Demonizing civilizations is more art than science. It is an art most skillfully deployed by those who know how to commit, and to avoid, fallacies.
Consider the potency of the fallacy of accent as illustrated in this fictional account: The captain, a stout teetotaler, and the first mate, an inveterate old toper, got along miserably onboard. Exasperated with his bibulous subaltern, the captain entered the following in the log: "The mate was drunk today". The mate discovered this and got his own back by recording, when it was his turn to enter the log, "The captain was sober today".
The West has developed the demonization of others into a fine art. Its targeting of China in recent years has caught the latter without an effective response. This owes to their cultural and philosophical differences historically.
West vs. China
On the 30th anniversary of Tiananmen, as on every anniversary, The Economist, that vociferous and enthusiastic cheerleader for the bombing of Iraq, uttered the usual from the pulpit: "But if a Tiananmen anniversary ever does pass without a flicker of dissent, that would be a dangerous moment, setting up the Chinese nation, and not just its rulers, for a backlash across the democratic world. For the party's swaggering, authoritarian ways are a challenge to the universal values which help to define the West."
"The butcher of Beijing." This was the scarlet-lettered headline announcing the passing away of Li Peng, former premier and the 'public face' of Tiananmen. The Chinese could have retaliated by calling the Bushes 'The Butchers of Baghdad' with identical alliteration.
As an authoritarian state, China has been quick to seize the initiative on new digital media, notably Facebook. As The Economist puts it with its usual panache, "Squillions of foreigners see its posts." At least 8% of African Facebook users follow Chinese pages. The state-run CGTN has 75 million Facebook followers, the same number as Will Smith, with China Daily, People's Daily and Xinhua close behind. Both CNN and the New York Times trail behind Global Times.
However, not all these social media followers are real. Fake followers can fool algorithms into assigning their posts to real people. Between January and September 2018, Facebook deleted 2.1 billion bots. China reportedly spends $10 billion a year on 'soft power'. According to the Washington Post, up to 10% of Facebook's ad revenue comes from China. The information war over the coronavirus pandemic will be played out on new media rather than the old.
In spite of this, it is debatable whether China can buy soft power paralleling the West's. That China never conquered and ruled the world must act against it, paradoxical at it may seem. The mythology of the greatness of Western civilization with its universal values has not proven to be defeasible, so far.
The power of persuasion in Western civilization
'To make the worse appear the better cause' through rhetoric or demagogy requires a forum. Powers of persuasion were employed in politics and litigation in ancient Greece. Plato's Gorgias is essential reading for those who wish to understand one of the major pathologies/virtues of democracy. In a democracy, persuasion is power. Therefore, in such a type of government, the art of persuasion would be highly cultivated. Indeed, this was the case in Athens where Socrates distinguished between two kinds of rhetoric: one that leads to power for the speaker and another that leads to goodness for the listener.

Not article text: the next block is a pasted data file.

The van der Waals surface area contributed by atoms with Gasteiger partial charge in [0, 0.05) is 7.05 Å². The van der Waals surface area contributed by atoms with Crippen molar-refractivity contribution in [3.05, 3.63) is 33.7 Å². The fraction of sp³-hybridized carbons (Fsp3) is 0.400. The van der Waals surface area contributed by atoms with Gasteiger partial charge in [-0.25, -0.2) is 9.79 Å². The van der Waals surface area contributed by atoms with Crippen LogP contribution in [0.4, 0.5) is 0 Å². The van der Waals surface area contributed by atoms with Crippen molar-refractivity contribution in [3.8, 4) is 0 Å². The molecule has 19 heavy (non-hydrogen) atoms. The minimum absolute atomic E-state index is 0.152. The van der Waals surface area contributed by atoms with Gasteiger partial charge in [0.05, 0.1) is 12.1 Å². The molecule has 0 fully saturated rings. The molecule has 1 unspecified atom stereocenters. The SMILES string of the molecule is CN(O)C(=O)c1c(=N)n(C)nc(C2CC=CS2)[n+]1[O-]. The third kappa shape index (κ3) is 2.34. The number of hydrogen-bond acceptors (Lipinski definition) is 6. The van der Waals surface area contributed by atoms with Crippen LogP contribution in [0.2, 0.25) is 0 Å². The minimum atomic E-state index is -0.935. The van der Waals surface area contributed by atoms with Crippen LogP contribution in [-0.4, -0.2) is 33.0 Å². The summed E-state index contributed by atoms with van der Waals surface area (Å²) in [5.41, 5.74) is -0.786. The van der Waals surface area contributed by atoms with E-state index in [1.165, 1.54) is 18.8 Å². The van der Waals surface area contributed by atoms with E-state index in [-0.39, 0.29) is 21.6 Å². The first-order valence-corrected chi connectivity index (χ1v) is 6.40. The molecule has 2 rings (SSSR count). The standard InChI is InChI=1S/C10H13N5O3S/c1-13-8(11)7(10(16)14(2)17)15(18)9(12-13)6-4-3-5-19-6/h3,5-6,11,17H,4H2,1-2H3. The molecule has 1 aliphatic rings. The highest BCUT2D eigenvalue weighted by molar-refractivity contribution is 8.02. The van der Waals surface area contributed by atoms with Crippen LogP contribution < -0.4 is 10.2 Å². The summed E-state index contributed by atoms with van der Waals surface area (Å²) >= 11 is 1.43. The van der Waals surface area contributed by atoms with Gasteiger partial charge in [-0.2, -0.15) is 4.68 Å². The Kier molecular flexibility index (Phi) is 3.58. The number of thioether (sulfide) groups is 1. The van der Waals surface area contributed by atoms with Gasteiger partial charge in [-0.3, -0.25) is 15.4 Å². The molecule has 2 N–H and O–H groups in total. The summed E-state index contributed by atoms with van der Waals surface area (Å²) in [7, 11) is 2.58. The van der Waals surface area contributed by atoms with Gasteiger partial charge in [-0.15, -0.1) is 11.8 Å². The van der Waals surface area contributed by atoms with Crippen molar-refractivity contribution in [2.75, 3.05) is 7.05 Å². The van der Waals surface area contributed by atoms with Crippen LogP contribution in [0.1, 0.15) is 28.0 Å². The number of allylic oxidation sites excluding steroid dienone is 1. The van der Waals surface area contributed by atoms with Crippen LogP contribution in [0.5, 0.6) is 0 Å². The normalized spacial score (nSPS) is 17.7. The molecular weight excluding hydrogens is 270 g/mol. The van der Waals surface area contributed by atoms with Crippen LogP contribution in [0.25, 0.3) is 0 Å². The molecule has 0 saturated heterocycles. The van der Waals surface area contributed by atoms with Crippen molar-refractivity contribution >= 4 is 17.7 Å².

The study of rhetoric was not confined to politics and law. It penetrated even medical science (G. E. R. Lloyd, "Democracy, Philosophy and Science in Ancient Greece", ed. John Dunn, Democracy: The Unfinished Journey, (New York: Oxford University Press, 1992, pp 48 - 49). '... On Diseases, I' provides advice on how to deal with the veritable cross-examination a doctor might have to face from patients, their friends and other doctors at the bedside. There were no medical universities at the time to certify physicians and put them beyond common scrutiny. If one keeps in mind the contemporary contempt for experts in Western democracies, one can appreciate the extent of such scrutiny in less scientific times.
Again in Gorgias, the eponymous speaker announces he would be more successful at persuasion than his own brother, a medical man(!), when dealing with patients to convince them of the soundness of a course of treatment. Or when appearing as a candidate for the position of public doctor, a decision taken by the assembly at times. Plato thereby seeks to discredit sophists like Gorgias. However, according to the author of the essay, "what Gorgias is made to claim in Plato is far from incredible".
The 'merely' persuasive gave rise to the need for the incontrovertibly true. Plato contrasts the plausible with the demonstrable. Aristotle lays out the conditions for a demonstrably true conclusion: it must follow via syllogism from indemonstrably true and necessary premises. The culmination was Euclid's Elements, deductive arguments proceeding from axioms, a model for other disciplines (p 51).
The adversarial culture of the law-courts and the assembly extended into all fields of enquiry. "The extent to which Greek philosophical and scientific debates were cast in a similarly adversarial mode is remarkable (p 46)." For Heraclitus, flux reigns supreme; for Parmenides, the opposite obtains. The cosmos is eternal, or created; single, or plural, or even infinitely so; time, space, and matter are infinitely divisible, or indivisible, according to the atomists. And so on. "We are all in the habit of relating an enquiry not to the subject matter but to our opponent in argument," observes Aristotle in On the Heavens.
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